Authorities said that thirteen bison were killed on Wednesday after being hit by a semi-truck outside of Yellowstone National Park.
The West Yellowstone Police Department released a statement on Friday stating that the collision happened on Highway 191 close to mile marker 4 in southern Montana. Authorities claimed that the semi-truck struck all of the bison, and several were later put to death “due to significant injuries.”
According to officials, because it’s easier for bison to move around in the winter, they frequently cross paths with vehicles near roads and trails.
The government stated that because of the area’s abundance of wildlife and its proximity to Yellowstone National Park, wildlife strikes and deaths on roads occur frequently. We are continually devastated by these events, especially when so many creatures are lost.
Because it is more difficult to stop on icy roads, police used the accident to encourage people to slow down when it is safe. When the collision happened, the road’s conditions “would dictate traveling below the posted speed limit.” According to Weather Underground, temperatures were below freezing at the time of the accident in West Yellowstone.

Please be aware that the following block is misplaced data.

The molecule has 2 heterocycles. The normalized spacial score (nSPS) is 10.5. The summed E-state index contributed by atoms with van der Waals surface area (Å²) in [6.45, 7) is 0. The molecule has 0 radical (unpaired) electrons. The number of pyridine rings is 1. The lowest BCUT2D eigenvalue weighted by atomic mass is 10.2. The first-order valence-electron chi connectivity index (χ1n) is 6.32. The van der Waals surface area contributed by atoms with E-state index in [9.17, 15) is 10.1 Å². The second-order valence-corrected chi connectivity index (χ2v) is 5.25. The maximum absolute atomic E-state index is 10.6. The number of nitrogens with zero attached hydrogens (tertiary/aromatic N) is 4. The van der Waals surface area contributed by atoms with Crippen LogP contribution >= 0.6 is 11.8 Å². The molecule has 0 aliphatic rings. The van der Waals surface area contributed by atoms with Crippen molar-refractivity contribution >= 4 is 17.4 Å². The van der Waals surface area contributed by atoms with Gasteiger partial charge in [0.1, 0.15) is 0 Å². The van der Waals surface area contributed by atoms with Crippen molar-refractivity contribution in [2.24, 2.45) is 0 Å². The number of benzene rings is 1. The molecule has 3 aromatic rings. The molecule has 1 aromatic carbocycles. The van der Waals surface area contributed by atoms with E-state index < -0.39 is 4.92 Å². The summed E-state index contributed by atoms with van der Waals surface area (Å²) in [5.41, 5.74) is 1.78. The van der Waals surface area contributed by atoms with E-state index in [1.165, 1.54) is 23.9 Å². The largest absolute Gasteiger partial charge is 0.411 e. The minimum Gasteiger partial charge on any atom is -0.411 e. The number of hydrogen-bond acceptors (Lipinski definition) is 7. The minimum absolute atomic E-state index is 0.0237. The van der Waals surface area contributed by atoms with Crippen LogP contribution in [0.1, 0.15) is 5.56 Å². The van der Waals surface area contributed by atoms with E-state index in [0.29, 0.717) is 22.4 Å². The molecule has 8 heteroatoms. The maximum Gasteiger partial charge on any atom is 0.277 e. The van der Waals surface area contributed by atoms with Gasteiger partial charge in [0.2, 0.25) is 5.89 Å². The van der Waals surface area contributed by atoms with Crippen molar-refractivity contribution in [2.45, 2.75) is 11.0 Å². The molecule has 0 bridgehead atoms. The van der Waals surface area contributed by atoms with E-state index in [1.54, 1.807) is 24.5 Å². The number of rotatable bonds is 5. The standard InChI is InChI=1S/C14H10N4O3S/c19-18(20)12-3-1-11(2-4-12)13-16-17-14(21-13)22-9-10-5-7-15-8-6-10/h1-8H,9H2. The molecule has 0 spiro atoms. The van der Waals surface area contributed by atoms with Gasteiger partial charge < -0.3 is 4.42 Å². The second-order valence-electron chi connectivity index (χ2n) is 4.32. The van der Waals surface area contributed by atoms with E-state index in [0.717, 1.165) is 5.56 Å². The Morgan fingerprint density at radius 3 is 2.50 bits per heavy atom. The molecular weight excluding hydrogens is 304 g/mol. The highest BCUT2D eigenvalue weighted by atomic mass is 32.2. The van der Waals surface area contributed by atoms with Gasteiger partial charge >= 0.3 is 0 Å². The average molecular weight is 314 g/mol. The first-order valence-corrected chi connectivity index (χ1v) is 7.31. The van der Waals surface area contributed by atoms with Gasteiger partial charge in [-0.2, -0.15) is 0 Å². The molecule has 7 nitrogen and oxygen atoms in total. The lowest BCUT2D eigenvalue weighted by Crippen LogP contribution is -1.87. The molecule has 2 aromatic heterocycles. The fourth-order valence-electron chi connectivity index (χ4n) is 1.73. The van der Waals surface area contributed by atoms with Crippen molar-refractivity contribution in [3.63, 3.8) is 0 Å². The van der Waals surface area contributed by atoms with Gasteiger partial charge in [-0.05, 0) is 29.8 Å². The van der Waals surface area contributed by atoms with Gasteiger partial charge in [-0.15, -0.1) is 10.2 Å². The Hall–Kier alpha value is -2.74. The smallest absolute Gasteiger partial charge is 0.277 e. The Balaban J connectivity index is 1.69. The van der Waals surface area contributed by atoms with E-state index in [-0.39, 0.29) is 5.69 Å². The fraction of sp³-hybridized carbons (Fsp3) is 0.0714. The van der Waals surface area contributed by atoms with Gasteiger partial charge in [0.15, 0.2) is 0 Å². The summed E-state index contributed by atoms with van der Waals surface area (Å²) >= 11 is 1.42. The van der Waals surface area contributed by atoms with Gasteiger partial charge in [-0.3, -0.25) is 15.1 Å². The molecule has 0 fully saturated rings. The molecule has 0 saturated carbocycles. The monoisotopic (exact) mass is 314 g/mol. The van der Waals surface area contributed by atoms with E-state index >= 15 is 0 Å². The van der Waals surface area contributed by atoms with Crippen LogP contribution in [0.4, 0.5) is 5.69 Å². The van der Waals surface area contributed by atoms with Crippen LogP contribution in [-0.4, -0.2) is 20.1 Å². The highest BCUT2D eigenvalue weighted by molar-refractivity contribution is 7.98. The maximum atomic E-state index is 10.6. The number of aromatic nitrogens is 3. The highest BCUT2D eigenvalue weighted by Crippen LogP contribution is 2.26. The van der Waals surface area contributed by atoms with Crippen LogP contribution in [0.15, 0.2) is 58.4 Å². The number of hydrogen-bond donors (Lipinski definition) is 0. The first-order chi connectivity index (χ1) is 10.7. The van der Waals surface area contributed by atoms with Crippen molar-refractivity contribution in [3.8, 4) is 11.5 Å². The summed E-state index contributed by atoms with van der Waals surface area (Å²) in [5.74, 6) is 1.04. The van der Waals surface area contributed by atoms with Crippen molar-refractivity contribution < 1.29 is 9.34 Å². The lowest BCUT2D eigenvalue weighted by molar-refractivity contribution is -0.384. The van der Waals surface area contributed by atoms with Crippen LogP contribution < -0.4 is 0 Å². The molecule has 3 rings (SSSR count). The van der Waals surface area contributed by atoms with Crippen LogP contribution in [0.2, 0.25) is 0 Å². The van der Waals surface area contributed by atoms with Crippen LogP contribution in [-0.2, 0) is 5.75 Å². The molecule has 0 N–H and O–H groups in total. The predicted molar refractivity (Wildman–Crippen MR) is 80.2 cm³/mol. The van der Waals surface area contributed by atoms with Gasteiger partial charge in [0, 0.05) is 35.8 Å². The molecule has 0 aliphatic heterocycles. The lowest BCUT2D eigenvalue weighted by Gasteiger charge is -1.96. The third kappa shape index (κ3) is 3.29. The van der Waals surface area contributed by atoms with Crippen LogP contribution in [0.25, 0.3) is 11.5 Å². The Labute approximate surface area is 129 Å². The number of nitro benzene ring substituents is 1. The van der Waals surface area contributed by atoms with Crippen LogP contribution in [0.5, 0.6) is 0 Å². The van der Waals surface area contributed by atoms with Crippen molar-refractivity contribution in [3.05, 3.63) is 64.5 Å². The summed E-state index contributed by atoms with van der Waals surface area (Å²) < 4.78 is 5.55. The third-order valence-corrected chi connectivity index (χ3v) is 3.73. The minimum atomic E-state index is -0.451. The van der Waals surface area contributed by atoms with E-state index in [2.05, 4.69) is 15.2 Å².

The other two automobiles were found to be isolated instances, contrary to original assumptions made by officials who believed many vehicles were involved in the bison killings.
According to the national park, bison, the largest terrestrial mammal in North America, have lived in Yellowstone from the beginning of time. Before the U.S. Army took action to safeguard it, the species was on the verge of extinction as a result of hunting in the 1800s. According to authorities, there should be 5,450 bison in the region by the summer of 2021. The creatures are frequently spotted in herds.
The Montana Highway Patrol will look into the collision, according to police. The National Park Service and the Montana Highway Patrol have been contacted by USA TODAY for comments.